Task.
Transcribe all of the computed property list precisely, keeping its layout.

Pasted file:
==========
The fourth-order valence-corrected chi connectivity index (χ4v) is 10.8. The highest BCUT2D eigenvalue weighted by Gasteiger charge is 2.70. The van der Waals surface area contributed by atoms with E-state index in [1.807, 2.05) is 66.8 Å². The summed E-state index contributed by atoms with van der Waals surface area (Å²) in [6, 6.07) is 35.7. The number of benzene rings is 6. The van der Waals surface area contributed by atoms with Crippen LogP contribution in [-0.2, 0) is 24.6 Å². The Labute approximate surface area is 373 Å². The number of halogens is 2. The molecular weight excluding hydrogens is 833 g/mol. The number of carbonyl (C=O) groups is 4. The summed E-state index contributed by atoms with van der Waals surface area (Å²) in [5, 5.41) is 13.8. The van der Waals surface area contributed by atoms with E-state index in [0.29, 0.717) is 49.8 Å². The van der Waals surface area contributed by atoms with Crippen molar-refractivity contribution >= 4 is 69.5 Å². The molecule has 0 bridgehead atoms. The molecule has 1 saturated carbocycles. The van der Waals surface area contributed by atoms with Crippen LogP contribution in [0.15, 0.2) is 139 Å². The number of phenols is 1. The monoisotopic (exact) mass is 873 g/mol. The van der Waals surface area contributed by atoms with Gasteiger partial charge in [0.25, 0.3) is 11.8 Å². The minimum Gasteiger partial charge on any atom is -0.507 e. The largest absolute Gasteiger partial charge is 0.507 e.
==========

The fourth-order valence-corrected chi connectivity index (χ4v) is 10.8. The highest BCUT2D eigenvalue weighted by Gasteiger charge is 2.70. The van der Waals surface area contributed by atoms with E-state index in [1.807, 2.05) is 66.8 Å². The summed E-state index contributed by atoms with van der Waals surface area (Å²) in [6, 6.07) is 35.7. The number of benzene rings is 6. The van der Waals surface area contributed by atoms with Crippen LogP contribution in [-0.2, 0) is 24.6 Å². The Labute approximate surface area is 373 Å². The number of halogens is 2. The molecular weight excluding hydrogens is 833 g/mol. The number of carbonyl (C=O) groups is 4. The summed E-state index contributed by atoms with van der Waals surface area (Å²) in [5, 5.41) is 13.8. The van der Waals surface area contributed by atoms with E-state index in [0.29, 0.717) is 49.8 Å². The van der Waals surface area contributed by atoms with Crippen molar-refractivity contribution >= 4 is 69.5 Å². The molecule has 0 bridgehead atoms. The molecule has 1 saturated carbocycles. The van der Waals surface area contributed by atoms with Crippen LogP contribution in [0.15, 0.2) is 139 Å². The number of phenols is 1. The monoisotopic (exact) mass is 873 g/mol. The van der Waals surface area contributed by atoms with Gasteiger partial charge in [0.25, 0.3) is 11.8 Å². The minimum Gasteiger partial charge on any atom is -0.507 e. The largest absolute Gasteiger partial charge is 0.507 e.